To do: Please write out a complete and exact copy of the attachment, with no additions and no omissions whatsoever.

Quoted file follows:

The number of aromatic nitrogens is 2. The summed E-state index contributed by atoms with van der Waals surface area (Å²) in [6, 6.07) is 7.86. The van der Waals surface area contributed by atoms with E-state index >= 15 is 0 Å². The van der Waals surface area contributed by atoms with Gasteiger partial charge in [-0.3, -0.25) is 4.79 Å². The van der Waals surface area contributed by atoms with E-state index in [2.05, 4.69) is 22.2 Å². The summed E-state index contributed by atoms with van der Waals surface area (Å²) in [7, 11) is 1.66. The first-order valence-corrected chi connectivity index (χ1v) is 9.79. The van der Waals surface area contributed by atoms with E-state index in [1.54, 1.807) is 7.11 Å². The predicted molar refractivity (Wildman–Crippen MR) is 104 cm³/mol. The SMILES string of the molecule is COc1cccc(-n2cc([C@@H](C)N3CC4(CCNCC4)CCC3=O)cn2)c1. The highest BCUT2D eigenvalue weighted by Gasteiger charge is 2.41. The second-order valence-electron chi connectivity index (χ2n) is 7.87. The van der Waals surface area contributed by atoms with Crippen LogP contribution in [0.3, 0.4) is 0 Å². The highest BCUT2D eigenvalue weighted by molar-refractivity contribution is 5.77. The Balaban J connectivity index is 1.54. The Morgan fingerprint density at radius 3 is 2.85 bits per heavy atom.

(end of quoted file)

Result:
The number of aromatic nitrogens is 2. The summed E-state index contributed by atoms with van der Waals surface area (Å²) in [6, 6.07) is 7.86. The van der Waals surface area contributed by atoms with E-state index >= 15 is 0 Å². The van der Waals surface area contributed by atoms with Gasteiger partial charge in [-0.3, -0.25) is 4.79 Å². The van der Waals surface area contributed by atoms with E-state index in [2.05, 4.69) is 22.2 Å². The summed E-state index contributed by atoms with van der Waals surface area (Å²) in [7, 11) is 1.66. The first-order valence-corrected chi connectivity index (χ1v) is 9.79. The van der Waals surface area contributed by atoms with E-state index in [1.54, 1.807) is 7.11 Å². The predicted molar refractivity (Wildman–Crippen MR) is 104 cm³/mol. The SMILES string of the molecule is COc1cccc(-n2cc([C@@H](C)N3CC4(CCNCC4)CCC3=O)cn2)c1. The highest BCUT2D eigenvalue weighted by Gasteiger charge is 2.41. The second-order valence-electron chi connectivity index (χ2n) is 7.87. The van der Waals surface area contributed by atoms with Crippen LogP contribution in [0.3, 0.4) is 0 Å². The highest BCUT2D eigenvalue weighted by molar-refractivity contribution is 5.77. The Balaban J connectivity index is 1.54. The Morgan fingerprint density at radius 3 is 2.85 bits per heavy atom.